Doctors at an Auckland general practice are going the extra mile to debunk Covid myths for their patients – and it seems to be paying off.
Mt Eden 575 Doctors in central Auckland has reached 90 per cent first dose vaccination for its 5000-strong patient base, with higher rates for people aged between 12-18 and those over 65.
The practice has achieved similarly high rates in its Māori and Pasifika patients, with about 87 per cent having received their first dose.
However, it hasn’t been easy convincing vaccine-hesitant patients and has often required staff to go above and beyond to reassure their patients of its safety and efficacy.
Dr Jodie O’Sullivan, who has worked at the Mt Eden practice for 24 years, told of one elderly woman who informed another doctor she wouldn’t get the jab because she was taking “Covid drops” which she claimed protected her from the virus.
The clinician then contacted the merchant who had sold the drops, reportedly asking whether they were aware their product was encouraging people not to get vaccinated.
While alleging the drops did have some medical benefit, the seller reportedly admitted they had not directly advised against vaccination and was unaware this woman had taken that stance.
Upon hearing this development, O’Sullivan said the elderly woman was “horrified” and got vaccinated the next day.
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O’Sullivan said a number of patients had confessed their caution in getting vaccinated and often required multiple conversations, debunking rumour after rumour, until they were assured of its safety.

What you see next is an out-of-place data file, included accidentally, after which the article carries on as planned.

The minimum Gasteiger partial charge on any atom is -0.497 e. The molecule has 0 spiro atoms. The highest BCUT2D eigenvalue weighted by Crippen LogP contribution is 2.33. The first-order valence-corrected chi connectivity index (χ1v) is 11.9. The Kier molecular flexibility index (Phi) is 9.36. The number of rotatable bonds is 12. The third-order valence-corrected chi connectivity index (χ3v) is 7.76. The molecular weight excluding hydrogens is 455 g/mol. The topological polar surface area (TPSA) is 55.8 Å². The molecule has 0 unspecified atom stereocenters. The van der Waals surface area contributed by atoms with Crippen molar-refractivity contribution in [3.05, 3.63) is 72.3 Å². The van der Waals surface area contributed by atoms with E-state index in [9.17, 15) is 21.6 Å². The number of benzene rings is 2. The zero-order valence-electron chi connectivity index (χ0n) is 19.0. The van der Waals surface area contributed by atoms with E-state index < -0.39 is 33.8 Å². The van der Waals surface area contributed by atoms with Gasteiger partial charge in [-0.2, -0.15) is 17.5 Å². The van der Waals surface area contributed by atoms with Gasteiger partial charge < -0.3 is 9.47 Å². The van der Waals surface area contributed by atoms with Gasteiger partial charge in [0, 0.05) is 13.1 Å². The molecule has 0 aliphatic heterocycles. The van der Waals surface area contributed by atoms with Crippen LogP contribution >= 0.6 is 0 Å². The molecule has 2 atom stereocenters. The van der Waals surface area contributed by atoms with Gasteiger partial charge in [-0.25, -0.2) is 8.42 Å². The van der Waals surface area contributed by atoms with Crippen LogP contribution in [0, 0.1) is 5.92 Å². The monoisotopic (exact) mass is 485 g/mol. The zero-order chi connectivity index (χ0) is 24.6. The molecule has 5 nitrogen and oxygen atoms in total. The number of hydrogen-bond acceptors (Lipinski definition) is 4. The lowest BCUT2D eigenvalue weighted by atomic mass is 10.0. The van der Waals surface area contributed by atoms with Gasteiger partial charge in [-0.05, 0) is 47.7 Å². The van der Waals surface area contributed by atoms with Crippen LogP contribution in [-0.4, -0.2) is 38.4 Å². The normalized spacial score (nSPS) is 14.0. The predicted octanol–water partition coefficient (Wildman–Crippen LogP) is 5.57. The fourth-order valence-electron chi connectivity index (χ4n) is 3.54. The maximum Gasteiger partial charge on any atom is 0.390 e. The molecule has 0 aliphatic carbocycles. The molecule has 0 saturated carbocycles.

From her GP community, O’Sullivan had also heard reports of people hiding their vaccination from anti-vax family members – something the mother of three was incredibly concerned about.
“If you end up on a ventilator in hospital or dead and you chose not to vaccinate, well that’s on you,” she said.
“But if that happened to your child or your partner because you were not allowing them to be vaccinated and giving them the space to make that decision … I don’t know how those people are going to live with themselves.”
Interestingly, O’Sullivan said needle-phobia was very common amongst her vaccine-hesitant patients.
Fortunately, the practice had created a successful routine to engage a person’s senses at the time of vaccination, which alleviated the anxiety at the heart of such trepidation.
In reaching 90 per cent vaccination across the practice, O’Sullivan was thankful for the work for her dedicated team and hoped other GPs were reaching similar milestones.
After hearing such a wide range of concerns from people about vaccination, O’Sullivan’s message to those who hadn’t yet received a vaccine was to reach out to their GP.
“It’s about going to a reliable source and a source you feel comfortable with.”
“We’re the right people to help them.”
O’Sullivan said people could help the vaccine-hesitant by refraining from dismissing their caution and instead listening to their concerns and pointing them towards trusted medical sources.
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